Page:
Plastic surgery - all you need to know
PUBLISHED: 12:26 10 September 2012 | UPDATED: 21:50 20 February 2013
The British Association of Aesthetic Plastic Surgeons answers your frequently asked questions
Q: How much do consultations cost?
A: BAAPS surgeons will charge a normal consultation fee just like any other specialist. You are asking for their professional opinion about your problem and after proper consideration they will discuss the range of options available to you and might find that surgery in inappropriate for you.
Q: Will I meet the surgeon who will treat me at the consultation?
A: Yes. Only the surgeon who is treating you can give a full and proper opinion about the suitability of an operation. Counsellors and advisors can only give information given to them by commercial clinics who employ them and which is designed to promote the selling of their operations.
Q: How much do operations cost?
A: The operation cost is made up of the clinic fee which includes the bed in hospital, the facilities of the operating theatre and any other tests required. This is called the package price. There will be some variation from surgeon to surgeon. The interesting fact is that although BAAPS members tend to have fees considerably larger than less well-trained surgeons, the overall package price is not so very different from those advertised by commercial clinics. This could be because commercial clinics are making large profits but also because they have heavy advertising costs. We feel it is important that you know where your money is being spent and that primarily it should be on the quality of the surgeon (BAAPS member) and the quality of the hospital in which they work.
Q: Do surgeons specialise in particular treatments?
A: All BAAPS members are regularly treating patients for the usual procedures of the face, eyelids, nose, breasts, abdomen and liposuction. There are a few specialised procedures which not everyone does and BAAPS members can refer you to these. Although some surgeons have expressed a particular field of interest we cannot say they are any better than any other member surgeon who carries out the same procedure.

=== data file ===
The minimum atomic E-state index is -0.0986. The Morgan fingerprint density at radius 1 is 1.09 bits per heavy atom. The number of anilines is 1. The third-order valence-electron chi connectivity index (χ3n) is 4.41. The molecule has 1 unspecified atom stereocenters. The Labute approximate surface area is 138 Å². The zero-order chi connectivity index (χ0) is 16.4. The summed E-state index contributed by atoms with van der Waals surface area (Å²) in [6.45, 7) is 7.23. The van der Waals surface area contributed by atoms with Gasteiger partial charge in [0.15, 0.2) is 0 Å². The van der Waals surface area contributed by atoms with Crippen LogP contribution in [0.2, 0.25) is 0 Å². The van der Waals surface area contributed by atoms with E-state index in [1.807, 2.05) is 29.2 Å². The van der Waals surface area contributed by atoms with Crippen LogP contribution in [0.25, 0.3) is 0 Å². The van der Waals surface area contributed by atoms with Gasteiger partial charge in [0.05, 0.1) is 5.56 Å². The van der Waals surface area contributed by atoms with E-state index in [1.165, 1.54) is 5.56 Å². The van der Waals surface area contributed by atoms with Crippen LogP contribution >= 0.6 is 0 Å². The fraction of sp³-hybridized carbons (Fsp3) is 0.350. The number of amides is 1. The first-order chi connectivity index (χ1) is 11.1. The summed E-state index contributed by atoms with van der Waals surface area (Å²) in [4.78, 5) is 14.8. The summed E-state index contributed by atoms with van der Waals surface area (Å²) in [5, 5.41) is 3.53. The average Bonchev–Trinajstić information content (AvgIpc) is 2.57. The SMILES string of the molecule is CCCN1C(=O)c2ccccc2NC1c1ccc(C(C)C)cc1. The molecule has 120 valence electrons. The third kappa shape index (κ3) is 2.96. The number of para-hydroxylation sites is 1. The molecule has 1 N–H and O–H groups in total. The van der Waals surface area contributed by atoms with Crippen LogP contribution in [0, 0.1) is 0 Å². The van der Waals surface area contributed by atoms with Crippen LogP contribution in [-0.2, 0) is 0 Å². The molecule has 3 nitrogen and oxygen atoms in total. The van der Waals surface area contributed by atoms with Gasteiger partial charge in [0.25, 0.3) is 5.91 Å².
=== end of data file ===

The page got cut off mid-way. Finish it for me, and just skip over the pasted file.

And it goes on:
Q: Do I need to be referred by my GP?
A: We strongly support the view that all patients should be referred by their GP or another consultant. This is to protect the interests of the patient. Your GP will know the specialists in their areas and will be in the best position to choose the one most appropriate to your problem. In addition you will be able to tell the surgeon of any relevant medical treatment or conditions which patients might not otherwise realise might increase the risks of an operation.
Q: I know my GP socially and dont want them to know about any cosmetic surgery.
A: You can still be seen by a BAAPS member who is allowed to operate without telling your GP and during this time takes on the responsibilities of your GP.
Q: How do we know a surgeon is fully trained in cosmetic surgery?
A: The admission to membership of BAAPS is based on peer review of experience in cosmetic surgery. Each new member has to be recommended by two current members who are fully aware of his or her ability and knowledge in the field. The association maintains a high standard of cosmetic surgery training among its members, by means of courses, meetings and international participation of its members.
Q: How do we know if a surgeon not a member of BAAPS is trained?
A: All 173 members of BAAPS are also members of BAPRAS (British Association of Plastic, Reconstructive and Aesthetic Surgeons). There are some members of BAPRAS who are not members of BAAPS who are nevertheless trained in cosmetic surgery but either chose not to perform cosmetic surgery or simply do not wish to be a member of BAAPS.
Q: Can any doctor call themselves cosmetic or plastic surgeons?
A: Yes. Any doctor may call him or herself a cosmetic or plastic surgeon without any specific surgical training.
Be sure about cosmetic surgery
BAAPS checklist for those considering plastic surgery:
S: Check your SURGEONs credentials and qualifications: they should be a Fellow of the Royal College of Surgeons (FRAS) and have further specialised studies in plastic surgery. Check they are on the GMC specialist register and are a member of BAAPS or other suitable professional organisation.
U: Make sure you UNDERSTAND whats involved and that you know the potential risks of each procedure, be it surgical or non-surgical.
R: You should be clear about the RECOVERY process and what the long-term implications are of any cosmetic treatment.
E: Most importantly, thoroughly review your EXPECTATIONS, it is essential your hopes
are compatible with what can actually